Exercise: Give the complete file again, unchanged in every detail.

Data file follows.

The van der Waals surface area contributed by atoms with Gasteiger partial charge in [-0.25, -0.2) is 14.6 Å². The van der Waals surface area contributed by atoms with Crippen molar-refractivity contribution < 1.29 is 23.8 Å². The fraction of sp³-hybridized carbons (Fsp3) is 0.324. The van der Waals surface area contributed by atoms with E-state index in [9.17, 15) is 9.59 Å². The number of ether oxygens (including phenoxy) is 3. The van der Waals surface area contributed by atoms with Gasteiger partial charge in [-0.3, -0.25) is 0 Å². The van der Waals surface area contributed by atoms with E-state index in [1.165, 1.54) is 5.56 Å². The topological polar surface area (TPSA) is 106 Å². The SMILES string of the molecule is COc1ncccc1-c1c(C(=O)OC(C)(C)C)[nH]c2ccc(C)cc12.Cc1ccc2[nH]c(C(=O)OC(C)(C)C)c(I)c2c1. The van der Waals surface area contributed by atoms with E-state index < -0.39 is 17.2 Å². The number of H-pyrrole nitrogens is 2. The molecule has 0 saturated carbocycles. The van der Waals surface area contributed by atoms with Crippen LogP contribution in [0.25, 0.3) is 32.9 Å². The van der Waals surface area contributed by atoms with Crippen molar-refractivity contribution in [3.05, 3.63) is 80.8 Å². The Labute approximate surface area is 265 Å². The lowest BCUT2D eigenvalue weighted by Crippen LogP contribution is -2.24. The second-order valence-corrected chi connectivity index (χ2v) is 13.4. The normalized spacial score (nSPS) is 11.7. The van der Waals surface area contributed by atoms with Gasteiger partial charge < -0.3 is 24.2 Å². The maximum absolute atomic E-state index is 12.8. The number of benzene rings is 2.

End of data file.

The van der Waals surface area contributed by atoms with Gasteiger partial charge in [-0.25, -0.2) is 14.6 Å². The van der Waals surface area contributed by atoms with Crippen molar-refractivity contribution < 1.29 is 23.8 Å². The fraction of sp³-hybridized carbons (Fsp3) is 0.324. The van der Waals surface area contributed by atoms with E-state index in [9.17, 15) is 9.59 Å². The number of ether oxygens (including phenoxy) is 3. The van der Waals surface area contributed by atoms with Gasteiger partial charge in [-0.3, -0.25) is 0 Å². The van der Waals surface area contributed by atoms with E-state index in [1.165, 1.54) is 5.56 Å². The topological polar surface area (TPSA) is 106 Å². The SMILES string of the molecule is COc1ncccc1-c1c(C(=O)OC(C)(C)C)[nH]c2ccc(C)cc12.Cc1ccc2[nH]c(C(=O)OC(C)(C)C)c(I)c2c1. The van der Waals surface area contributed by atoms with E-state index < -0.39 is 17.2 Å². The number of H-pyrrole nitrogens is 2. The molecule has 0 saturated carbocycles. The van der Waals surface area contributed by atoms with Crippen LogP contribution in [0.25, 0.3) is 32.9 Å². The van der Waals surface area contributed by atoms with Crippen molar-refractivity contribution in [3.05, 3.63) is 80.8 Å². The Labute approximate surface area is 265 Å². The lowest BCUT2D eigenvalue weighted by Crippen LogP contribution is -2.24. The second-order valence-corrected chi connectivity index (χ2v) is 13.4. The normalized spacial score (nSPS) is 11.7. The van der Waals surface area contributed by atoms with Gasteiger partial charge < -0.3 is 24.2 Å². The maximum absolute atomic E-state index is 12.8. The number of benzene rings is 2.